Cricket Australia defends 'notification of pregnancy' policy for women

Cricket Australia chief executive James Sutherland
James Sutherland has been CA's chief executive for 15 years

Cricket Australia has defended its policy of asking women players to declare if they are pregnant when they sign a central contract.

CA's chief executive James Sutherland says the organisation has not broken any anti-discrimination rules and the policy is a "health and safety issue".

He added: "We are fully aware of our obligations as an employer."

The England & Wales Cricket Board says it does not have a "notification of pregnancy" rule for women cricketers.

"As employees of the ECB, England women's centrally contracted players are supported by the full terms of maternity conditions, as per any other female non-playing ECB employee," an ECB statement read.

"They are not required to declare if they are pregnant before they sign their contract."

The legal position

It is unlawful to ask a woman if she is pregnant before employing them, under Australia's Sex Discrimination Act.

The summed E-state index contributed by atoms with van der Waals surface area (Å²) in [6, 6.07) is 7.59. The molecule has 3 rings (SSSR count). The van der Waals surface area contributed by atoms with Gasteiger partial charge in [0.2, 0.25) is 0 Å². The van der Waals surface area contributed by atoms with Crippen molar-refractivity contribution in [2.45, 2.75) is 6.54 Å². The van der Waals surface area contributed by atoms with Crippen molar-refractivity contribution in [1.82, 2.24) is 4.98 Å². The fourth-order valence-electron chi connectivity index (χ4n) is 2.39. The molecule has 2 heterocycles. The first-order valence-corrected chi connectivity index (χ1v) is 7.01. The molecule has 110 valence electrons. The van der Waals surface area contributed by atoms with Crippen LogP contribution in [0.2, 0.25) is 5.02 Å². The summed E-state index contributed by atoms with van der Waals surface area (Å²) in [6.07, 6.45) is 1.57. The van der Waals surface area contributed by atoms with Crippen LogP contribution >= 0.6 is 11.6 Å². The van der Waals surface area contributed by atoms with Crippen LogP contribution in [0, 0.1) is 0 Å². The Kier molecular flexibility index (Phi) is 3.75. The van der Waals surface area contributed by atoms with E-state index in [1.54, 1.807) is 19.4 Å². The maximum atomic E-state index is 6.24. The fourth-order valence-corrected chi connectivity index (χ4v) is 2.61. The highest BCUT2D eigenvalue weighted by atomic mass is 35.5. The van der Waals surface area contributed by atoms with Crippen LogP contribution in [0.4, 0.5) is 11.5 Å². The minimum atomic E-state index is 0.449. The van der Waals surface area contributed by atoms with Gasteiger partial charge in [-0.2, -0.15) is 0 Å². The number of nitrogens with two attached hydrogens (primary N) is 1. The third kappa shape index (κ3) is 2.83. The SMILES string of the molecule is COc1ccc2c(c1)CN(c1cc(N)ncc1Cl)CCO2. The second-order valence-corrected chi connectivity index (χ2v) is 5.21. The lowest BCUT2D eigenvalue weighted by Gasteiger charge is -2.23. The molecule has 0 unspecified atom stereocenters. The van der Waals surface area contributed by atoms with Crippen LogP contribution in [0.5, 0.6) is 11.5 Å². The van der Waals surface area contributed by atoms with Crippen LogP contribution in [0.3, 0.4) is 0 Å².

Sutherland insists that the organisation has not breached any regulations, and says CA has a policy of paying out the whole contract should a centrally-contracted cricketer become pregnant.

"We are fully aware of our obligations as an employer and any anti-discrimination issues. This is not about a matter of us trying to take a higher ground on discrimination," he told ABC Grandstand.

Cricket Australia's policy

Sutherland says cricketers are required to inform Cricket Australia if they are pregnant when they sign a central contract, so the organisation can then work with the player to ensure the health of both mother and baby.

"We are asking the lady to declare to the doctor on a confidential basis so the doctor who services the team that she plays for can be aware and if anything untoward happens on the cricket field or at training or whatever, the needs of health and safety can be serviced," he said.

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